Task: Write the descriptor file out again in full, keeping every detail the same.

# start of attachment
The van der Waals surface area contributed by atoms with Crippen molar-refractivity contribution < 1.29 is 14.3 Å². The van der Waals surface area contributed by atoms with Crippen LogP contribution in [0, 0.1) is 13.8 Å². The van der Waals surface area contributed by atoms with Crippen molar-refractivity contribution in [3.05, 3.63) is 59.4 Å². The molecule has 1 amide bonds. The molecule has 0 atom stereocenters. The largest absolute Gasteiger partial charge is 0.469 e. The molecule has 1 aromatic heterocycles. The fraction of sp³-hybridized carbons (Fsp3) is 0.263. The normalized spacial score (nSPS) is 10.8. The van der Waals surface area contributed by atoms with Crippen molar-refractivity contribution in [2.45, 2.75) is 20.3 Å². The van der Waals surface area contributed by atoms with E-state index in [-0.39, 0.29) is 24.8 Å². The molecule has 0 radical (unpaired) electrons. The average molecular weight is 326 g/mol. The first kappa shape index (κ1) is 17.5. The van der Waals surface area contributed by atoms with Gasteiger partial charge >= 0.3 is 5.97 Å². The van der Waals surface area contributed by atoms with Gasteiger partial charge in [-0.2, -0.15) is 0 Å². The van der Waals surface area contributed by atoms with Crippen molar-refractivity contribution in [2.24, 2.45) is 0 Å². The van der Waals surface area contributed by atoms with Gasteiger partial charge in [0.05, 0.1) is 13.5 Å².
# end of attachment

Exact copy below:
The van der Waals surface area contributed by atoms with Crippen molar-refractivity contribution < 1.29 is 14.3 Å². The van der Waals surface area contributed by atoms with Crippen LogP contribution in [0, 0.1) is 13.8 Å². The van der Waals surface area contributed by atoms with Crippen molar-refractivity contribution in [3.05, 3.63) is 59.4 Å². The molecule has 1 amide bonds. The molecule has 0 atom stereocenters. The largest absolute Gasteiger partial charge is 0.469 e. The molecule has 1 aromatic heterocycles. The fraction of sp³-hybridized carbons (Fsp3) is 0.263. The normalized spacial score (nSPS) is 10.8. The van der Waals surface area contributed by atoms with Crippen molar-refractivity contribution in [2.45, 2.75) is 20.3 Å². The van der Waals surface area contributed by atoms with E-state index in [-0.39, 0.29) is 24.8 Å². The molecule has 0 radical (unpaired) electrons. The average molecular weight is 326 g/mol. The first kappa shape index (κ1) is 17.5. The van der Waals surface area contributed by atoms with Gasteiger partial charge >= 0.3 is 5.97 Å². The van der Waals surface area contributed by atoms with Gasteiger partial charge in [-0.2, -0.15) is 0 Å². The van der Waals surface area contributed by atoms with Crippen molar-refractivity contribution in [2.24, 2.45) is 0 Å². The van der Waals surface area contributed by atoms with Gasteiger partial charge in [0.05, 0.1) is 13.5 Å².